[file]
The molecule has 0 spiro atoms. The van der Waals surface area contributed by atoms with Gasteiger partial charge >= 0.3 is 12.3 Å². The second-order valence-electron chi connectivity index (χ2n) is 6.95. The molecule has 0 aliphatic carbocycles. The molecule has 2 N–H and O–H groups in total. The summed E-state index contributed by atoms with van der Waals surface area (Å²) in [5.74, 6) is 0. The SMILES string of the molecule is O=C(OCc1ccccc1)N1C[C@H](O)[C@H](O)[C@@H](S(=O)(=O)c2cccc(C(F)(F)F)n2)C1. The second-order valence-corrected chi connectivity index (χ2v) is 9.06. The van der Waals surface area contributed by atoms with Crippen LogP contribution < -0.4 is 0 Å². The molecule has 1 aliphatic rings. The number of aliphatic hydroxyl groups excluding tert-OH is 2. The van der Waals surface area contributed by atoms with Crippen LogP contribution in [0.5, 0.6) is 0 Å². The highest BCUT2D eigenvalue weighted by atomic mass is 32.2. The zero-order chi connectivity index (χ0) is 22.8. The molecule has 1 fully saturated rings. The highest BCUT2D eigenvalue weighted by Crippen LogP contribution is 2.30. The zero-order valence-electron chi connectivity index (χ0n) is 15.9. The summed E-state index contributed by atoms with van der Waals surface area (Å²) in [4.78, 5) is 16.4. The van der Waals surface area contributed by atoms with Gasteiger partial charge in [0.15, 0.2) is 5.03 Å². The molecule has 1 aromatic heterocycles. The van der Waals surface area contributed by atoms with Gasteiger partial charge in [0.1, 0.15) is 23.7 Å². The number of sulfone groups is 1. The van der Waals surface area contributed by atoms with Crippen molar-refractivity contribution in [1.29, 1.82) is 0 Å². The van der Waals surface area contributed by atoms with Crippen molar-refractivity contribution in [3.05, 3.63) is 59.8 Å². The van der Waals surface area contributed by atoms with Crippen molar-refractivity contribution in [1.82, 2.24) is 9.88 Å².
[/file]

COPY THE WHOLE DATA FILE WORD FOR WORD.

The molecule has 0 spiro atoms. The van der Waals surface area contributed by atoms with Gasteiger partial charge >= 0.3 is 12.3 Å². The second-order valence-electron chi connectivity index (χ2n) is 6.95. The molecule has 0 aliphatic carbocycles. The molecule has 2 N–H and O–H groups in total. The summed E-state index contributed by atoms with van der Waals surface area (Å²) in [5.74, 6) is 0. The SMILES string of the molecule is O=C(OCc1ccccc1)N1C[C@H](O)[C@H](O)[C@@H](S(=O)(=O)c2cccc(C(F)(F)F)n2)C1. The second-order valence-corrected chi connectivity index (χ2v) is 9.06. The van der Waals surface area contributed by atoms with Crippen LogP contribution < -0.4 is 0 Å². The molecule has 1 aliphatic rings. The number of aliphatic hydroxyl groups excluding tert-OH is 2. The van der Waals surface area contributed by atoms with Crippen LogP contribution in [0.5, 0.6) is 0 Å². The highest BCUT2D eigenvalue weighted by atomic mass is 32.2. The zero-order chi connectivity index (χ0) is 22.8. The molecule has 1 fully saturated rings. The highest BCUT2D eigenvalue weighted by Crippen LogP contribution is 2.30. The zero-order valence-electron chi connectivity index (χ0n) is 15.9. The summed E-state index contributed by atoms with van der Waals surface area (Å²) in [4.78, 5) is 16.4. The van der Waals surface area contributed by atoms with Gasteiger partial charge in [0.15, 0.2) is 5.03 Å². The molecule has 1 aromatic heterocycles. The van der Waals surface area contributed by atoms with Gasteiger partial charge in [0.1, 0.15) is 23.7 Å². The number of sulfone groups is 1. The van der Waals surface area contributed by atoms with Crippen molar-refractivity contribution in [1.29, 1.82) is 0 Å². The van der Waals surface area contributed by atoms with Crippen molar-refractivity contribution in [3.05, 3.63) is 59.8 Å². The van der Waals surface area contributed by atoms with Crippen molar-refractivity contribution in [1.82, 2.24) is 9.88 Å².